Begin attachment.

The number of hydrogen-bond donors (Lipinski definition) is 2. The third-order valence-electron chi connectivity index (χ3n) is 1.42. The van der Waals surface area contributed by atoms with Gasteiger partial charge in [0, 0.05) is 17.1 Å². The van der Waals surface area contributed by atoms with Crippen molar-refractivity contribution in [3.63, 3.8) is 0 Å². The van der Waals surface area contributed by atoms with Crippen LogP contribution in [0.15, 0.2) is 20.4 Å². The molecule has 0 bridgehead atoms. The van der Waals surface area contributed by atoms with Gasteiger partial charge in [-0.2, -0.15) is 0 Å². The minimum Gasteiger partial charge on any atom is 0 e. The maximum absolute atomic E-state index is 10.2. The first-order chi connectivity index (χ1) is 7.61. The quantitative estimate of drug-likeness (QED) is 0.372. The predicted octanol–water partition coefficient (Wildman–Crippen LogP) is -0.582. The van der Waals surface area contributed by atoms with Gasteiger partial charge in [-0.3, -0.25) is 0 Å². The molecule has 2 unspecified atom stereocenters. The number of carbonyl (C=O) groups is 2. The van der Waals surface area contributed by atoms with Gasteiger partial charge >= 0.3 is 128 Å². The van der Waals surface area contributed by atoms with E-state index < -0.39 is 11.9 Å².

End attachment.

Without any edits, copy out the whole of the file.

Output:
The number of hydrogen-bond donors (Lipinski definition) is 2. The third-order valence-electron chi connectivity index (χ3n) is 1.42. The van der Waals surface area contributed by atoms with Gasteiger partial charge in [0, 0.05) is 17.1 Å². The van der Waals surface area contributed by atoms with Crippen molar-refractivity contribution in [3.63, 3.8) is 0 Å². The van der Waals surface area contributed by atoms with Crippen LogP contribution in [0.15, 0.2) is 20.4 Å². The molecule has 0 bridgehead atoms. The van der Waals surface area contributed by atoms with Gasteiger partial charge in [-0.2, -0.15) is 0 Å². The minimum Gasteiger partial charge on any atom is 0 e. The maximum absolute atomic E-state index is 10.2. The first-order chi connectivity index (χ1) is 7.61. The quantitative estimate of drug-likeness (QED) is 0.372. The predicted octanol–water partition coefficient (Wildman–Crippen LogP) is -0.582. The van der Waals surface area contributed by atoms with Gasteiger partial charge in [-0.3, -0.25) is 0 Å². The molecule has 2 unspecified atom stereocenters. The number of carbonyl (C=O) groups is 2. The van der Waals surface area contributed by atoms with Gasteiger partial charge >= 0.3 is 128 Å². The van der Waals surface area contributed by atoms with E-state index < -0.39 is 11.9 Å².